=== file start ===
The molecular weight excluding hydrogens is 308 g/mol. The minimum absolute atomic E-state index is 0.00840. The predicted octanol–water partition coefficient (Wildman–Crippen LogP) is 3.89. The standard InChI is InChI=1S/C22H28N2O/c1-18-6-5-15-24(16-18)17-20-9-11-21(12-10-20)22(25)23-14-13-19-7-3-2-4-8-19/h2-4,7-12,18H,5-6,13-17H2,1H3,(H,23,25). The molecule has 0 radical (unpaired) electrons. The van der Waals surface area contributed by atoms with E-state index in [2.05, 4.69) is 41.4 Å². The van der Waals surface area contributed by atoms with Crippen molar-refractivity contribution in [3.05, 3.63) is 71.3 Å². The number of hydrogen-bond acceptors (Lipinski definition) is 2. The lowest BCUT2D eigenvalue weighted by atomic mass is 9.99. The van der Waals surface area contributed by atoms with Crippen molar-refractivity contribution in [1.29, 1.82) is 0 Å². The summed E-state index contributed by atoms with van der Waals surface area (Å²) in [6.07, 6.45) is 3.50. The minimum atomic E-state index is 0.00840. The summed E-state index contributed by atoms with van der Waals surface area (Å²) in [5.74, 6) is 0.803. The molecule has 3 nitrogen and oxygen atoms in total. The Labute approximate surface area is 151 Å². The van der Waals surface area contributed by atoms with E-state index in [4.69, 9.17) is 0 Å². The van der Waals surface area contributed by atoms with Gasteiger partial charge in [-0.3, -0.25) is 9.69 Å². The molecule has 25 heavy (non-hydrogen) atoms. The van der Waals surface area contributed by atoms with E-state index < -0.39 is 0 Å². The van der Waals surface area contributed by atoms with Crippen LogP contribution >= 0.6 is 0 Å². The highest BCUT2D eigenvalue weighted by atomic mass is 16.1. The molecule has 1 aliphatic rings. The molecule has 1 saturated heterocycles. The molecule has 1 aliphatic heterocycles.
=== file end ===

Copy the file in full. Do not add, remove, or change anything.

The molecular weight excluding hydrogens is 308 g/mol. The minimum absolute atomic E-state index is 0.00840. The predicted octanol–water partition coefficient (Wildman–Crippen LogP) is 3.89. The standard InChI is InChI=1S/C22H28N2O/c1-18-6-5-15-24(16-18)17-20-9-11-21(12-10-20)22(25)23-14-13-19-7-3-2-4-8-19/h2-4,7-12,18H,5-6,13-17H2,1H3,(H,23,25). The molecule has 0 radical (unpaired) electrons. The van der Waals surface area contributed by atoms with E-state index in [2.05, 4.69) is 41.4 Å². The van der Waals surface area contributed by atoms with Crippen molar-refractivity contribution in [3.05, 3.63) is 71.3 Å². The number of hydrogen-bond acceptors (Lipinski definition) is 2. The lowest BCUT2D eigenvalue weighted by atomic mass is 9.99. The van der Waals surface area contributed by atoms with Crippen molar-refractivity contribution in [1.29, 1.82) is 0 Å². The summed E-state index contributed by atoms with van der Waals surface area (Å²) in [6.07, 6.45) is 3.50. The minimum atomic E-state index is 0.00840. The summed E-state index contributed by atoms with van der Waals surface area (Å²) in [5.74, 6) is 0.803. The molecule has 3 nitrogen and oxygen atoms in total. The Labute approximate surface area is 151 Å². The van der Waals surface area contributed by atoms with E-state index in [4.69, 9.17) is 0 Å². The van der Waals surface area contributed by atoms with Gasteiger partial charge in [-0.3, -0.25) is 9.69 Å². The molecule has 25 heavy (non-hydrogen) atoms. The van der Waals surface area contributed by atoms with E-state index < -0.39 is 0 Å². The van der Waals surface area contributed by atoms with Crippen LogP contribution >= 0.6 is 0 Å². The highest BCUT2D eigenvalue weighted by atomic mass is 16.1. The molecule has 1 aliphatic rings. The molecule has 1 saturated heterocycles. The molecule has 1 aliphatic heterocycles.